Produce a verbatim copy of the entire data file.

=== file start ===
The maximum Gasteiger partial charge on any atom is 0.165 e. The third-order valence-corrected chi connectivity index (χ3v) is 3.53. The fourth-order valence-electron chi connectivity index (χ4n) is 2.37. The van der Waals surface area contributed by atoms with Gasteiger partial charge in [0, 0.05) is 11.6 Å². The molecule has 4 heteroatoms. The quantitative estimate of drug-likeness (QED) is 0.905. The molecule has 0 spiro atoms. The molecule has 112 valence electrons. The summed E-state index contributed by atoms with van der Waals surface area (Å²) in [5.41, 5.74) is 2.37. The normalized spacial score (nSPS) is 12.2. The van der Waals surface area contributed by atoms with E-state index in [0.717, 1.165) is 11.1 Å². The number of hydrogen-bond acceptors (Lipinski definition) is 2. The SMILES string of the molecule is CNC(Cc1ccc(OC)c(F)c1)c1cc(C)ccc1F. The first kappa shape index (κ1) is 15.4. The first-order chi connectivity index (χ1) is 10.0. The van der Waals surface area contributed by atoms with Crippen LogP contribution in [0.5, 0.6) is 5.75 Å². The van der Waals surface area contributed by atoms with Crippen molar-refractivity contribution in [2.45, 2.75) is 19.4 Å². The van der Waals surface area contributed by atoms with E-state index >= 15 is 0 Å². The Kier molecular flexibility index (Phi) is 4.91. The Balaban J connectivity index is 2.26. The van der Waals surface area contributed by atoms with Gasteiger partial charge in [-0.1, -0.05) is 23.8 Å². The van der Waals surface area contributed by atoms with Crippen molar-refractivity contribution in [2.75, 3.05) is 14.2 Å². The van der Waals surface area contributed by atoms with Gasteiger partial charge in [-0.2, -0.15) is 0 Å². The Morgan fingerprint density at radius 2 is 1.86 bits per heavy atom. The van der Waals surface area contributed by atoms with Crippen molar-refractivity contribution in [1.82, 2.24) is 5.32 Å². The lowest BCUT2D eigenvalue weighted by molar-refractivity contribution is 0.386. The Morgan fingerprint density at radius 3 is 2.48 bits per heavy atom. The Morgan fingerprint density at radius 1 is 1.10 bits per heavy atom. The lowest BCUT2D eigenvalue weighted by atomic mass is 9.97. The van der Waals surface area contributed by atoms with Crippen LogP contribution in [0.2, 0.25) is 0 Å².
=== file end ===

The maximum Gasteiger partial charge on any atom is 0.165 e. The third-order valence-corrected chi connectivity index (χ3v) is 3.53. The fourth-order valence-electron chi connectivity index (χ4n) is 2.37. The van der Waals surface area contributed by atoms with Gasteiger partial charge in [0, 0.05) is 11.6 Å². The molecule has 4 heteroatoms. The quantitative estimate of drug-likeness (QED) is 0.905. The molecule has 0 spiro atoms. The molecule has 112 valence electrons. The summed E-state index contributed by atoms with van der Waals surface area (Å²) in [5.41, 5.74) is 2.37. The normalized spacial score (nSPS) is 12.2. The van der Waals surface area contributed by atoms with E-state index in [0.717, 1.165) is 11.1 Å². The number of hydrogen-bond acceptors (Lipinski definition) is 2. The SMILES string of the molecule is CNC(Cc1ccc(OC)c(F)c1)c1cc(C)ccc1F. The first kappa shape index (κ1) is 15.4. The first-order chi connectivity index (χ1) is 10.0. The van der Waals surface area contributed by atoms with Crippen LogP contribution in [0.5, 0.6) is 5.75 Å². The van der Waals surface area contributed by atoms with Crippen molar-refractivity contribution in [2.45, 2.75) is 19.4 Å². The van der Waals surface area contributed by atoms with E-state index >= 15 is 0 Å². The Kier molecular flexibility index (Phi) is 4.91. The Balaban J connectivity index is 2.26. The van der Waals surface area contributed by atoms with Gasteiger partial charge in [-0.1, -0.05) is 23.8 Å². The van der Waals surface area contributed by atoms with Crippen molar-refractivity contribution in [2.75, 3.05) is 14.2 Å². The van der Waals surface area contributed by atoms with Gasteiger partial charge in [-0.2, -0.15) is 0 Å². The Morgan fingerprint density at radius 2 is 1.86 bits per heavy atom. The van der Waals surface area contributed by atoms with Crippen molar-refractivity contribution in [1.82, 2.24) is 5.32 Å². The lowest BCUT2D eigenvalue weighted by molar-refractivity contribution is 0.386. The Morgan fingerprint density at radius 3 is 2.48 bits per heavy atom. The Morgan fingerprint density at radius 1 is 1.10 bits per heavy atom. The lowest BCUT2D eigenvalue weighted by atomic mass is 9.97. The van der Waals surface area contributed by atoms with Crippen LogP contribution in [0.2, 0.25) is 0 Å².